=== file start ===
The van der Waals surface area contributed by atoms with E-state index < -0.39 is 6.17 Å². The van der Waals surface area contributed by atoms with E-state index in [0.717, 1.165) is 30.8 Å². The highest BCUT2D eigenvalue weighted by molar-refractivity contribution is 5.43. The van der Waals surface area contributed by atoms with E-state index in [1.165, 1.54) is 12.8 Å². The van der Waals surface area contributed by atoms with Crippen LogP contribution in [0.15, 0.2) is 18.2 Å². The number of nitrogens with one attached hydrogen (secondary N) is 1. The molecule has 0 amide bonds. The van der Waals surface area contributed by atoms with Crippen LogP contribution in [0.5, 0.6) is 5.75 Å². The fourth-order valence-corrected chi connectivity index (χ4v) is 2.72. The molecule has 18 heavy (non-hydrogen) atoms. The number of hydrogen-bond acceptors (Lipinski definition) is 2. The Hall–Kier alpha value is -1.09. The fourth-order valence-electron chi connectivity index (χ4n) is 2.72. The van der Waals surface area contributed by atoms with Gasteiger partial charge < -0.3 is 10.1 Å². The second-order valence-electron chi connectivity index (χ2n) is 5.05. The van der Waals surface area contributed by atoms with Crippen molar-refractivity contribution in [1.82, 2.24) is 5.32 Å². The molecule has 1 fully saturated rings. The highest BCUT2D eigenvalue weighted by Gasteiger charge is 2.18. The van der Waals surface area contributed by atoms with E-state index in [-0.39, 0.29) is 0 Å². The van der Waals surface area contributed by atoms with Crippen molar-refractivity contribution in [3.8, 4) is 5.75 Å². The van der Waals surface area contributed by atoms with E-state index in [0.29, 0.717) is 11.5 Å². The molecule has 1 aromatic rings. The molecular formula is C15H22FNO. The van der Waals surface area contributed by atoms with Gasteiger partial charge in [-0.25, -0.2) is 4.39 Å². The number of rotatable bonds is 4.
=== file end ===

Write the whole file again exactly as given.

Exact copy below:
The van der Waals surface area contributed by atoms with E-state index < -0.39 is 6.17 Å². The van der Waals surface area contributed by atoms with E-state index in [0.717, 1.165) is 30.8 Å². The highest BCUT2D eigenvalue weighted by molar-refractivity contribution is 5.43. The van der Waals surface area contributed by atoms with E-state index in [1.165, 1.54) is 12.8 Å². The van der Waals surface area contributed by atoms with Crippen LogP contribution in [0.15, 0.2) is 18.2 Å². The number of nitrogens with one attached hydrogen (secondary N) is 1. The molecule has 0 amide bonds. The van der Waals surface area contributed by atoms with Crippen LogP contribution in [0.5, 0.6) is 5.75 Å². The fourth-order valence-corrected chi connectivity index (χ4v) is 2.72. The molecule has 18 heavy (non-hydrogen) atoms. The number of hydrogen-bond acceptors (Lipinski definition) is 2. The Hall–Kier alpha value is -1.09. The fourth-order valence-electron chi connectivity index (χ4n) is 2.72. The van der Waals surface area contributed by atoms with Gasteiger partial charge < -0.3 is 10.1 Å². The second-order valence-electron chi connectivity index (χ2n) is 5.05. The van der Waals surface area contributed by atoms with Crippen molar-refractivity contribution in [1.82, 2.24) is 5.32 Å². The molecule has 1 fully saturated rings. The highest BCUT2D eigenvalue weighted by Gasteiger charge is 2.18. The van der Waals surface area contributed by atoms with E-state index in [-0.39, 0.29) is 0 Å². The van der Waals surface area contributed by atoms with Crippen molar-refractivity contribution in [3.8, 4) is 5.75 Å². The van der Waals surface area contributed by atoms with E-state index in [0.29, 0.717) is 11.5 Å². The molecule has 1 aromatic rings. The molecular formula is C15H22FNO. The van der Waals surface area contributed by atoms with Gasteiger partial charge in [-0.25, -0.2) is 4.39 Å². The number of rotatable bonds is 4.